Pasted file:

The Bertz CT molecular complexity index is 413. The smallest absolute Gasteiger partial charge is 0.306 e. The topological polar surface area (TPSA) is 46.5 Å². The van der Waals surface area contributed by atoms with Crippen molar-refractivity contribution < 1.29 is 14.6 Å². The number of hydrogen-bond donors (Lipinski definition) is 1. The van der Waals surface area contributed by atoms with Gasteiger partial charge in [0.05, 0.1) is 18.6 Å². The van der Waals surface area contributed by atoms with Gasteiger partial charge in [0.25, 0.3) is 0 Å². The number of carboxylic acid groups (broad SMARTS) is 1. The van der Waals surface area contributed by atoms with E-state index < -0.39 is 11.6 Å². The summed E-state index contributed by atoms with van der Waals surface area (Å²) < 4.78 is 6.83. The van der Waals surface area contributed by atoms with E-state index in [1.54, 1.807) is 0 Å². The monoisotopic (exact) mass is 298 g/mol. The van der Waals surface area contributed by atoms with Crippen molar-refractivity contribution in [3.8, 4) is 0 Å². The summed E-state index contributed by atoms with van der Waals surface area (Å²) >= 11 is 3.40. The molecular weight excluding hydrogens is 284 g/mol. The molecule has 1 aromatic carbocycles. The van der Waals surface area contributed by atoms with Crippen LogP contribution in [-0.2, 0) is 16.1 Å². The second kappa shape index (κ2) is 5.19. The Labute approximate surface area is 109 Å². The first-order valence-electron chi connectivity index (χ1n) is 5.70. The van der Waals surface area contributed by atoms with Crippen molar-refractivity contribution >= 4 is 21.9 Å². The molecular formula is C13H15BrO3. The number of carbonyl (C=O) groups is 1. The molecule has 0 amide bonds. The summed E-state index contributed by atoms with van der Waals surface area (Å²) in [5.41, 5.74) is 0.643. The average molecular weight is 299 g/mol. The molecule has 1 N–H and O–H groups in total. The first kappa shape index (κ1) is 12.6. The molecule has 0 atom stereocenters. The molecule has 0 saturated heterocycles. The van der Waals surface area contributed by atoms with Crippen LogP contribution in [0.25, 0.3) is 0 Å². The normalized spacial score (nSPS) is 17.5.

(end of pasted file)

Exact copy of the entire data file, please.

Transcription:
The Bertz CT molecular complexity index is 413. The smallest absolute Gasteiger partial charge is 0.306 e. The topological polar surface area (TPSA) is 46.5 Å². The van der Waals surface area contributed by atoms with Crippen molar-refractivity contribution < 1.29 is 14.6 Å². The number of hydrogen-bond donors (Lipinski definition) is 1. The van der Waals surface area contributed by atoms with Gasteiger partial charge in [0.05, 0.1) is 18.6 Å². The van der Waals surface area contributed by atoms with Gasteiger partial charge in [0.25, 0.3) is 0 Å². The number of carboxylic acid groups (broad SMARTS) is 1. The van der Waals surface area contributed by atoms with E-state index < -0.39 is 11.6 Å². The summed E-state index contributed by atoms with van der Waals surface area (Å²) < 4.78 is 6.83. The van der Waals surface area contributed by atoms with E-state index in [1.54, 1.807) is 0 Å². The monoisotopic (exact) mass is 298 g/mol. The van der Waals surface area contributed by atoms with Crippen molar-refractivity contribution in [3.8, 4) is 0 Å². The summed E-state index contributed by atoms with van der Waals surface area (Å²) >= 11 is 3.40. The molecular weight excluding hydrogens is 284 g/mol. The molecule has 1 aromatic carbocycles. The van der Waals surface area contributed by atoms with Crippen LogP contribution in [-0.2, 0) is 16.1 Å². The second kappa shape index (κ2) is 5.19. The Labute approximate surface area is 109 Å². The first-order valence-electron chi connectivity index (χ1n) is 5.70. The van der Waals surface area contributed by atoms with Crippen molar-refractivity contribution >= 4 is 21.9 Å². The molecular formula is C13H15BrO3. The number of carbonyl (C=O) groups is 1. The molecule has 0 amide bonds. The summed E-state index contributed by atoms with van der Waals surface area (Å²) in [5.41, 5.74) is 0.643. The average molecular weight is 299 g/mol. The molecule has 1 N–H and O–H groups in total. The first kappa shape index (κ1) is 12.6. The molecule has 0 atom stereocenters. The molecule has 0 saturated heterocycles. The van der Waals surface area contributed by atoms with Crippen LogP contribution in [0.25, 0.3) is 0 Å². The normalized spacial score (nSPS) is 17.5.